Spotify is very popular with fans of "classical". With the subscription (possibly without now too, I don't know as I've subscribed for 7 years) you get no adverts, extreme quality (a higher quality stream) and a massive back catalogue of different recordings. Also the playlists, and the similar artists to help find related work.
I quite like the Yo-Yo Ma recordings of the cello suites, number 1 is my and by the looks of things, most people's favourite. But there is also Pablo Casals recordings, which I think are the earliest recordings.
Of course Bach was not the only counterpoint composer using maths based composition rules, there had been books written on that style since Palestrina.
However, Bach clearly constructed his works around principles like symmetry, which will pop out easily looking at the score, but are harder to discern just by hearing (and in any case, by the time you will have trained your ears sufficiently you will have been told what to look for).
Have a look at the lecture I linked to above, or even better, visit the Bach house in Eisenach, where there is a main room dedicated to his composition principles. You can move from booth to booth, looking at example scores while hearing the corresponding music through headphones, gradually working your way up in complexity. A couple of years ago we visited Eisenach and I spent several hours in that room alone until friends and family eventually wandered off....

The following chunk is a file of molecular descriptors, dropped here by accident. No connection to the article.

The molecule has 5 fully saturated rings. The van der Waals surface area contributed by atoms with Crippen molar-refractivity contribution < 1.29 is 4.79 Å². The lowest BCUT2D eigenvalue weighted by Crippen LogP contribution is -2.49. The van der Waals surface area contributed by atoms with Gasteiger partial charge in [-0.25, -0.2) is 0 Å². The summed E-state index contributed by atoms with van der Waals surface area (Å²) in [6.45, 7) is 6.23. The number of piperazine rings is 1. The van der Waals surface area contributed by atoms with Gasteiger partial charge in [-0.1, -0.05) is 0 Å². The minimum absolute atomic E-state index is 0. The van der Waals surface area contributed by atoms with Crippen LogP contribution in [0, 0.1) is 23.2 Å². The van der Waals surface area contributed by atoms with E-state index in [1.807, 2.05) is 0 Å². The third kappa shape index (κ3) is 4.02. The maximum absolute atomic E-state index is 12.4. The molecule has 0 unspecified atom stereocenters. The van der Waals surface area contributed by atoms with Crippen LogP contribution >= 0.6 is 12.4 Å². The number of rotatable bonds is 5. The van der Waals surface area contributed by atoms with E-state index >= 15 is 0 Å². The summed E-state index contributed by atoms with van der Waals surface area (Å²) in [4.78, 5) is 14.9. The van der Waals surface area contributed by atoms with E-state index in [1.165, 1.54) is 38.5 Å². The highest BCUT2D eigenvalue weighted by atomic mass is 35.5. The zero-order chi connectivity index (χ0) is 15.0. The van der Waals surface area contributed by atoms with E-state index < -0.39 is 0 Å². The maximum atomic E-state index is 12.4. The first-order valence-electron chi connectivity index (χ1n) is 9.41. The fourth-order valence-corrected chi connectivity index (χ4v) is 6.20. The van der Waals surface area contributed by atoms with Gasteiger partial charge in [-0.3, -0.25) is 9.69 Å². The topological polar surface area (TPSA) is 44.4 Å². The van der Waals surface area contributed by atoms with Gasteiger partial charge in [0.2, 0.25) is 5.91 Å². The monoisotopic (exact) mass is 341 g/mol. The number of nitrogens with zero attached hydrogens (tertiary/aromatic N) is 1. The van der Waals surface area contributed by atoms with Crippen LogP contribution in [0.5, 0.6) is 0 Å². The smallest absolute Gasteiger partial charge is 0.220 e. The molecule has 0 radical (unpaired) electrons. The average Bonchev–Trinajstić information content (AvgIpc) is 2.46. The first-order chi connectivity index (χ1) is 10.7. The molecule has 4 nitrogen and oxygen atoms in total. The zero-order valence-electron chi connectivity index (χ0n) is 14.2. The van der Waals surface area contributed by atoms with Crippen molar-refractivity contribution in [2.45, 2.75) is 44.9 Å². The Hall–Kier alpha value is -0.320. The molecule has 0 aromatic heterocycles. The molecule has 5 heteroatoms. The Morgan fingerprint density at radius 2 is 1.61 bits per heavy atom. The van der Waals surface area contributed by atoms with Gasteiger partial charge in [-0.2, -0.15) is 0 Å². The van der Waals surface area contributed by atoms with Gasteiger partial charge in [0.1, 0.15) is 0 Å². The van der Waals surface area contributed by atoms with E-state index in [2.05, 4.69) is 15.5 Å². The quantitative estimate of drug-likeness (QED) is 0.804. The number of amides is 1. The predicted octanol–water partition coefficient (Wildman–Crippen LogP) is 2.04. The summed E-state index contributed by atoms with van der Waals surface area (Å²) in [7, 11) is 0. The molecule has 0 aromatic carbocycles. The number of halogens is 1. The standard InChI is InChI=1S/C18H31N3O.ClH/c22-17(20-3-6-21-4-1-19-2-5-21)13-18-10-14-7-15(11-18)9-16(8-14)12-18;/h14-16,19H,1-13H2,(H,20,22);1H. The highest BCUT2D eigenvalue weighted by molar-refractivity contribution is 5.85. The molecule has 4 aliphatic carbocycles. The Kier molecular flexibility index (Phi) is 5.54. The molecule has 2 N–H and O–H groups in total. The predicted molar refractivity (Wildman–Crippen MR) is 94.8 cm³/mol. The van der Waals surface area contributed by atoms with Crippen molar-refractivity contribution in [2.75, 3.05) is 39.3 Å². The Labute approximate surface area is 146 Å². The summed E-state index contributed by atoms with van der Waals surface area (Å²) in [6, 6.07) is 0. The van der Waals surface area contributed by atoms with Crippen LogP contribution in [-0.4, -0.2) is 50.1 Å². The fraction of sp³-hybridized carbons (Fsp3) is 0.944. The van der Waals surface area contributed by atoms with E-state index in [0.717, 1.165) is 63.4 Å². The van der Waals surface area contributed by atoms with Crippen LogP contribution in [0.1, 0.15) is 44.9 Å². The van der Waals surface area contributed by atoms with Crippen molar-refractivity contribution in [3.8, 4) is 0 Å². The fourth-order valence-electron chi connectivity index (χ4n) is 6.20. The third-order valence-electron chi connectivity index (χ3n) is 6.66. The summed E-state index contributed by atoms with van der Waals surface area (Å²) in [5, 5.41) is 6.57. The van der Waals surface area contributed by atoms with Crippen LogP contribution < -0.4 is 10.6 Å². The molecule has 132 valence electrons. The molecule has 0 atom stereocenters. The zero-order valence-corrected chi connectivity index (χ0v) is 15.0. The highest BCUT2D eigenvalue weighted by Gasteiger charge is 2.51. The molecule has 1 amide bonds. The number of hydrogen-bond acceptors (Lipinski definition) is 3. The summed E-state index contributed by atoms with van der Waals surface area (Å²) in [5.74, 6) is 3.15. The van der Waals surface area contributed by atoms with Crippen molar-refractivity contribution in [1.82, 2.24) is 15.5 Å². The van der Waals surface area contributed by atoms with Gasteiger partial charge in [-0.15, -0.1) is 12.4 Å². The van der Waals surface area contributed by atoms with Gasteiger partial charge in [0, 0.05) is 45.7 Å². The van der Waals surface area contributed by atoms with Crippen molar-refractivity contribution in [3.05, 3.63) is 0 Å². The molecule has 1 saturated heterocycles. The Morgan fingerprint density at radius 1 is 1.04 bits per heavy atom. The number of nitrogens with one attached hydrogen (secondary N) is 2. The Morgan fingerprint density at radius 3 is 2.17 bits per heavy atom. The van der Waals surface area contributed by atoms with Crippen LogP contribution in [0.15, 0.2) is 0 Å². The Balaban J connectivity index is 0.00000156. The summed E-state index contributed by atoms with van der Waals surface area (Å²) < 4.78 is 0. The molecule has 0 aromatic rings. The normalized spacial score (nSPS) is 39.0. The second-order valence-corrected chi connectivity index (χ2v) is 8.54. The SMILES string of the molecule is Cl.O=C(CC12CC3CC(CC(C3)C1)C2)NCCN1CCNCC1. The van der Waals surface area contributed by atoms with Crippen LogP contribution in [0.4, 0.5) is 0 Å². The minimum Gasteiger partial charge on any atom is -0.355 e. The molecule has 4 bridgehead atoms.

Totally agree about listening to different versions of the same piece under different conductors, the Radio three "Building a collection" on Saturday mornings is always fascinating, lots of different versions of a work with expert commentary, its on the i Player so you can listen whenever.
i find this interesting for another reason. Many many years ago when working in Qatar I had a Lebanese clerk. One day I found him waiting for me in my house. He'd put on my record of these unaccompanied suites. He had no knowledge of Western music but was absolutely dumb struck by what he was listening to. That universality may be part of the explanation.
Thats wonderful, thank you for the link.
> WARNING: IF YOU ARE BUSY DO NOT CLICK ON THIS LINK
Should have headed the warning... those are brilliant. Especially Pachalbel's Canon.
On the original subject; learning a bit more about baroque dance suites in general would give you some context, I think (it has been a long time since I knew this stuff, and that was only GCSE music). There's a little bit on Wikipedia here: https://en.wikipedia.org/wiki/Suite_(music)